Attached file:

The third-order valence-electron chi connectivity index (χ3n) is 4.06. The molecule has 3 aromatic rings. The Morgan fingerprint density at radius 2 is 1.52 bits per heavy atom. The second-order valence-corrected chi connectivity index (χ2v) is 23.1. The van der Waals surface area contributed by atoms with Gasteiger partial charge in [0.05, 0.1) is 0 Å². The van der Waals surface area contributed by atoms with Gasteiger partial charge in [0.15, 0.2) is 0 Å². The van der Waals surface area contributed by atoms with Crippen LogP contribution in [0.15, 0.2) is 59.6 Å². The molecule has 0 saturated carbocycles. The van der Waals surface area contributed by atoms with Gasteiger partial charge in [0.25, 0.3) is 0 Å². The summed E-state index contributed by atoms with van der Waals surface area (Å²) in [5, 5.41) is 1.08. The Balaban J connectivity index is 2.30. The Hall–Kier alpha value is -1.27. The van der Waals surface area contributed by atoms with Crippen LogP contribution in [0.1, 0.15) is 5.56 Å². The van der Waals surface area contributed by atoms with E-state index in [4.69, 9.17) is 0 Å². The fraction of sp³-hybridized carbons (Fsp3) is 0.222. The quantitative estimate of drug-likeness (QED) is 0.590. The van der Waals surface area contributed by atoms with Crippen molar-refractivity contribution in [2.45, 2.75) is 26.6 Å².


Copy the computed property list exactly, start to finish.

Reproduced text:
The third-order valence-electron chi connectivity index (χ3n) is 4.06. The molecule has 3 aromatic rings. The Morgan fingerprint density at radius 2 is 1.52 bits per heavy atom. The second-order valence-corrected chi connectivity index (χ2v) is 23.1. The van der Waals surface area contributed by atoms with Gasteiger partial charge in [0.05, 0.1) is 0 Å². The van der Waals surface area contributed by atoms with Gasteiger partial charge in [0.15, 0.2) is 0 Å². The van der Waals surface area contributed by atoms with Crippen LogP contribution in [0.15, 0.2) is 59.6 Å². The molecule has 0 saturated carbocycles. The van der Waals surface area contributed by atoms with Gasteiger partial charge in [0.25, 0.3) is 0 Å². The summed E-state index contributed by atoms with van der Waals surface area (Å²) in [5, 5.41) is 1.08. The Balaban J connectivity index is 2.30. The Hall–Kier alpha value is -1.27. The van der Waals surface area contributed by atoms with Crippen LogP contribution in [0.1, 0.15) is 5.56 Å². The van der Waals surface area contributed by atoms with E-state index in [4.69, 9.17) is 0 Å². The fraction of sp³-hybridized carbons (Fsp3) is 0.222. The quantitative estimate of drug-likeness (QED) is 0.590. The van der Waals surface area contributed by atoms with Crippen molar-refractivity contribution in [2.45, 2.75) is 26.6 Å².